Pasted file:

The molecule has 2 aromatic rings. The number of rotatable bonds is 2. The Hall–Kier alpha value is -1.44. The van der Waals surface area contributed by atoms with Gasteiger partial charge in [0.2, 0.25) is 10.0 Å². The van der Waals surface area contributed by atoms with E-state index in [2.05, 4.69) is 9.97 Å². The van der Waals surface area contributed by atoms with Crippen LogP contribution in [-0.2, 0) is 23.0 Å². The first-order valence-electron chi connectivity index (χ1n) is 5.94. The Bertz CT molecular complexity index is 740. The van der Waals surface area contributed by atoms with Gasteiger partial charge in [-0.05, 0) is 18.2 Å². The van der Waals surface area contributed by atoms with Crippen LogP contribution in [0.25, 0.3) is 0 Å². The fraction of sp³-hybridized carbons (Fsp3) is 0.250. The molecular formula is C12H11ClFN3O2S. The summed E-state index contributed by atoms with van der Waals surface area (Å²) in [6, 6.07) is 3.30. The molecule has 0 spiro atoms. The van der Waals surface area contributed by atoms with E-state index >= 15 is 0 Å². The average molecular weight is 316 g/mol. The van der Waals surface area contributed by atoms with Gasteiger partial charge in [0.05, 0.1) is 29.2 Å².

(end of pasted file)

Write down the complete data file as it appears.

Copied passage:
The molecule has 2 aromatic rings. The number of rotatable bonds is 2. The Hall–Kier alpha value is -1.44. The van der Waals surface area contributed by atoms with Gasteiger partial charge in [0.2, 0.25) is 10.0 Å². The van der Waals surface area contributed by atoms with E-state index in [2.05, 4.69) is 9.97 Å². The van der Waals surface area contributed by atoms with Crippen LogP contribution in [-0.2, 0) is 23.0 Å². The first-order valence-electron chi connectivity index (χ1n) is 5.94. The Bertz CT molecular complexity index is 740. The van der Waals surface area contributed by atoms with Gasteiger partial charge in [-0.05, 0) is 18.2 Å². The van der Waals surface area contributed by atoms with Crippen LogP contribution in [0.25, 0.3) is 0 Å². The fraction of sp³-hybridized carbons (Fsp3) is 0.250. The molecular formula is C12H11ClFN3O2S. The summed E-state index contributed by atoms with van der Waals surface area (Å²) in [6, 6.07) is 3.30. The molecule has 0 spiro atoms. The van der Waals surface area contributed by atoms with E-state index >= 15 is 0 Å². The average molecular weight is 316 g/mol. The van der Waals surface area contributed by atoms with Gasteiger partial charge in [0.05, 0.1) is 29.2 Å².